After your evaluation and tests are complete, you and your doctors may decide a bone marrow or stem cell transplant is right for you. If so, you will move on to treatment.
Two types of transplants
It’s important to know that there are two types of transplants—Autologous and Allogeneic. Your doctor will recommend the best type of transplant for you, depending on your disease and treatment goals:
- An autologous transplant is when you donate and receive back your own cells.
- An allogeneic transplant is when you receive stem cells from another person (this person is called a donor). A donor may be your brother, sister, or someone unrelated to you. Your donor needs to have similar tissue typing to you.
How does transplantation work?
What to expect during treatment – what you can expect during the treatment process, what you should bring, what you shouldn’t bring, and how long treatment will last
What to expect after treatment – what you can expect during your recovery from treatment, going home after your treatment and follow up care that is part of your treatment process.
Learn more about having a transplant at Norris Cotton Cancer Center (PDF)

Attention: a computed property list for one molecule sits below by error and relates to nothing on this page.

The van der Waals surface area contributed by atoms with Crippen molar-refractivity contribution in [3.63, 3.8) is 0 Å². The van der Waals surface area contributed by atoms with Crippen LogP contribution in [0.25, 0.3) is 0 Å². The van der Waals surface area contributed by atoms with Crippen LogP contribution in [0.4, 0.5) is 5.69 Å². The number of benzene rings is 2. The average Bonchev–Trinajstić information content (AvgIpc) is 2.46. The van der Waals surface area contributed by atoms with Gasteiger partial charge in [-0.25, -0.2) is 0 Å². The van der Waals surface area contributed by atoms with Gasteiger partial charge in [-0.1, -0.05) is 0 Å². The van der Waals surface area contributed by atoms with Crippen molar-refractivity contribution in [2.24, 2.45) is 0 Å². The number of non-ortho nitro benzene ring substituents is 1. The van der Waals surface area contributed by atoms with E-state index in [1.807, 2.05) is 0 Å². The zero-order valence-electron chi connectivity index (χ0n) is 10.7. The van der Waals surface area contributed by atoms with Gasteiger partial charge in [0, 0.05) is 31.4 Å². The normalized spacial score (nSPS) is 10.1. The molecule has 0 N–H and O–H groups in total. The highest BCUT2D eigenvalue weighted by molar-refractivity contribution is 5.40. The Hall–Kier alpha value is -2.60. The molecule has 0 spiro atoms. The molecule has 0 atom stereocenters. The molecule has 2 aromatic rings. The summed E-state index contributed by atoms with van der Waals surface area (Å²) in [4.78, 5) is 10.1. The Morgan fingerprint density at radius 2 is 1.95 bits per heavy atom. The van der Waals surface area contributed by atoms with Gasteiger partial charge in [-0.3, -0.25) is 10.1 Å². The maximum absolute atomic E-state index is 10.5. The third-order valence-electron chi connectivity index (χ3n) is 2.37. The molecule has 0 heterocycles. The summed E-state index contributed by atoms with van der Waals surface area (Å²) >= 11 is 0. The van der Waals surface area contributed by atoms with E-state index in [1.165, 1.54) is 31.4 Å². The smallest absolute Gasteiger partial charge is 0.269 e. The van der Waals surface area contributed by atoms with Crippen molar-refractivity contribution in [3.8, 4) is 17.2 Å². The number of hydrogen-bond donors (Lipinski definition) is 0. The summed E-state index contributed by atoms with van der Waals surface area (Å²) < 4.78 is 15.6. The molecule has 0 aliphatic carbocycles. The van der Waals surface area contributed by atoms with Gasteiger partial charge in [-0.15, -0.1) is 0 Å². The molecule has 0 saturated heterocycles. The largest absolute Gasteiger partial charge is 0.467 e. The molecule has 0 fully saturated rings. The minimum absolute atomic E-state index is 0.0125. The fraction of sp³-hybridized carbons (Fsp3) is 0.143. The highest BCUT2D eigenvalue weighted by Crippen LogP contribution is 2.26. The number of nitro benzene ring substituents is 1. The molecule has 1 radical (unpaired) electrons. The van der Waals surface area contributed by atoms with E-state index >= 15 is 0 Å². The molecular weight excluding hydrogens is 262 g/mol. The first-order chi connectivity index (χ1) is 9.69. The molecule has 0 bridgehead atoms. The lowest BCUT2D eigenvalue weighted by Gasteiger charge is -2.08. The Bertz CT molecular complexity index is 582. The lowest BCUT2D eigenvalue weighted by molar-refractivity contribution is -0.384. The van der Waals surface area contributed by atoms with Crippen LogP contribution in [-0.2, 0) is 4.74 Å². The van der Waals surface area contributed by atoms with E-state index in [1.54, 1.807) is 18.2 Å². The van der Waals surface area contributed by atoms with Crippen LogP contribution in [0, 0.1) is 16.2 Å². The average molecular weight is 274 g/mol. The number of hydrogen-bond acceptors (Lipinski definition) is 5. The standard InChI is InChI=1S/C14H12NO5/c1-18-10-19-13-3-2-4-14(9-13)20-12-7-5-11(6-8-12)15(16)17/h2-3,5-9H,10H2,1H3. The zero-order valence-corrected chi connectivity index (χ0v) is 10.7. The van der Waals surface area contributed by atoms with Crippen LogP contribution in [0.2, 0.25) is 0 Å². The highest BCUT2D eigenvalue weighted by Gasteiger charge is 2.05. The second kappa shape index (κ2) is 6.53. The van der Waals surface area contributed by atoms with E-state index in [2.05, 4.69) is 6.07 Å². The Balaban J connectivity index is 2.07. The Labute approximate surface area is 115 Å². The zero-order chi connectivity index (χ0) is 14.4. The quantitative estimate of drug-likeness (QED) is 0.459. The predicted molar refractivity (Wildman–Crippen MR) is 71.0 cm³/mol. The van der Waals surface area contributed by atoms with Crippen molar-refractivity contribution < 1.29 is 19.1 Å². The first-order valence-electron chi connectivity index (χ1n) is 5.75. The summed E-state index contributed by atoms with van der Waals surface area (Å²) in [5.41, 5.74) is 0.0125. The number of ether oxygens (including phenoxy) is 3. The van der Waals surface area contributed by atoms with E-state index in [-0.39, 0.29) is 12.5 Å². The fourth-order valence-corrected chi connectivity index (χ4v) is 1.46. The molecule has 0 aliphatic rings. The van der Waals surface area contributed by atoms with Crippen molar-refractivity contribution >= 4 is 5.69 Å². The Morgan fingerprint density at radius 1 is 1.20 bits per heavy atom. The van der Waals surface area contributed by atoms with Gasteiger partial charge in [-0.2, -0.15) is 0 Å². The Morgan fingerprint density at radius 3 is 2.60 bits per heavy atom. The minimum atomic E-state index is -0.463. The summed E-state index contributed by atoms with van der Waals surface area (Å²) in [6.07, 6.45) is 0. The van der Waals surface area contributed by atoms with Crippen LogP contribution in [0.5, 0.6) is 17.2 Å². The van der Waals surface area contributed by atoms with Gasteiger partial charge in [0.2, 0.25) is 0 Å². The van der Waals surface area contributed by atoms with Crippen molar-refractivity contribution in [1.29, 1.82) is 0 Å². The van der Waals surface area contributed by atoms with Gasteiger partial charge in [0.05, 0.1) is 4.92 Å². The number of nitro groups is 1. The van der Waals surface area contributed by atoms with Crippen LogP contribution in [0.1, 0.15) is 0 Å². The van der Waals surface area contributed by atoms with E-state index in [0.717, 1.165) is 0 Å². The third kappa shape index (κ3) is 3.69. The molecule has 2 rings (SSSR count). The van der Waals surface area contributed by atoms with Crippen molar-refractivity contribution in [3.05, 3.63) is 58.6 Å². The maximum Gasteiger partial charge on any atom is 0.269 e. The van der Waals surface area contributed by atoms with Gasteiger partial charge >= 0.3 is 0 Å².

First, we gather stem cells. If you are having an autologous transplant, we will collect your own cells. If you are undergoing an allogeneic transplant, we will collect cells from a donor.
Before the transplant, you will be given chemotherapy (an infusion of cancer-fighting drugs) and possibly radiation to destroy the diseased cells and marrow. Whether this is your first time receiving chemotherapy or whether you've had it before, we will talk with you about your treatment, the drugs involved and how they work, any concerns you might have, and what you can do to feel your best during treatment.
The cells we collected earlier are put into your body through an intravenous line or tube commonly called an IV—this is not surgery. The healthy cells then find their way into the marrow, where they grow and make healthy red blood cells, white blood cells and platelets. For some patients, this procedure can offer a chance for a cure or extended remission of blood cancers.
After the transplant is complete, we will regularly evaluate your response to the treatment and monitor your health status. Generally, evaluations are done at the following times after the transplant:
- 100 days
- 6 months
- 1 year
- 18 months
- Yearly after the first 18 months